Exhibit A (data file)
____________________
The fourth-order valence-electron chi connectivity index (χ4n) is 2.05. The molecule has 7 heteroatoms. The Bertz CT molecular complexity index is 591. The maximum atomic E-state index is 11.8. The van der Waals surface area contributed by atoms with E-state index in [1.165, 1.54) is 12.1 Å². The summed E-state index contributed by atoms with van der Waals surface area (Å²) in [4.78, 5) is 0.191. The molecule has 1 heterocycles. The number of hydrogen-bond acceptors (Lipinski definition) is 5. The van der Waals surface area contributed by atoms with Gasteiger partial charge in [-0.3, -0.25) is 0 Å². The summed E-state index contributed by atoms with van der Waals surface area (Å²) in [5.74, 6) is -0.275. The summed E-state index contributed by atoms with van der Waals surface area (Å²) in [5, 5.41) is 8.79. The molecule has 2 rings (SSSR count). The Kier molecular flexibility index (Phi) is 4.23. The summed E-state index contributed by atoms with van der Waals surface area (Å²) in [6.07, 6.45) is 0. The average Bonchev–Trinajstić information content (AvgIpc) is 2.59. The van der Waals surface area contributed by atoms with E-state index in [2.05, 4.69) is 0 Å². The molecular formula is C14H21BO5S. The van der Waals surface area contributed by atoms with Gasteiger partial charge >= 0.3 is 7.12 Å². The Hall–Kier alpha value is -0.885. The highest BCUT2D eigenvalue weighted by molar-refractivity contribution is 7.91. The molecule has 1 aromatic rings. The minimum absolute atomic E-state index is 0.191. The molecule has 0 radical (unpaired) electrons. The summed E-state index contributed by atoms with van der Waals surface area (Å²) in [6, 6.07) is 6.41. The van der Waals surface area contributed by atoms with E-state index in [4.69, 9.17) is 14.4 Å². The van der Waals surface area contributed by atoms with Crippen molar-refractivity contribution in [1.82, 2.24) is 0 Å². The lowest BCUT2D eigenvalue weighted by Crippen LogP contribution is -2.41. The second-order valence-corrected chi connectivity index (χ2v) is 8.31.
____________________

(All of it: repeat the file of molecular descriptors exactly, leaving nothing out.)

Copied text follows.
The fourth-order valence-electron chi connectivity index (χ4n) is 2.05. The molecule has 7 heteroatoms. The Bertz CT molecular complexity index is 591. The maximum atomic E-state index is 11.8. The van der Waals surface area contributed by atoms with E-state index in [1.165, 1.54) is 12.1 Å². The summed E-state index contributed by atoms with van der Waals surface area (Å²) in [4.78, 5) is 0.191. The molecule has 1 heterocycles. The number of hydrogen-bond acceptors (Lipinski definition) is 5. The van der Waals surface area contributed by atoms with Gasteiger partial charge in [-0.3, -0.25) is 0 Å². The summed E-state index contributed by atoms with van der Waals surface area (Å²) in [5.74, 6) is -0.275. The summed E-state index contributed by atoms with van der Waals surface area (Å²) in [5, 5.41) is 8.79. The molecule has 2 rings (SSSR count). The Kier molecular flexibility index (Phi) is 4.23. The summed E-state index contributed by atoms with van der Waals surface area (Å²) in [6.07, 6.45) is 0. The average Bonchev–Trinajstić information content (AvgIpc) is 2.59. The van der Waals surface area contributed by atoms with E-state index in [2.05, 4.69) is 0 Å². The molecular formula is C14H21BO5S. The van der Waals surface area contributed by atoms with Gasteiger partial charge >= 0.3 is 7.12 Å². The Hall–Kier alpha value is -0.885. The highest BCUT2D eigenvalue weighted by molar-refractivity contribution is 7.91. The molecule has 1 aromatic rings. The minimum absolute atomic E-state index is 0.191. The molecule has 0 radical (unpaired) electrons. The summed E-state index contributed by atoms with van der Waals surface area (Å²) in [6, 6.07) is 6.41. The van der Waals surface area contributed by atoms with E-state index in [4.69, 9.17) is 14.4 Å². The van der Waals surface area contributed by atoms with Crippen molar-refractivity contribution in [1.82, 2.24) is 0 Å². The lowest BCUT2D eigenvalue weighted by Crippen LogP contribution is -2.41. The second-order valence-corrected chi connectivity index (χ2v) is 8.31.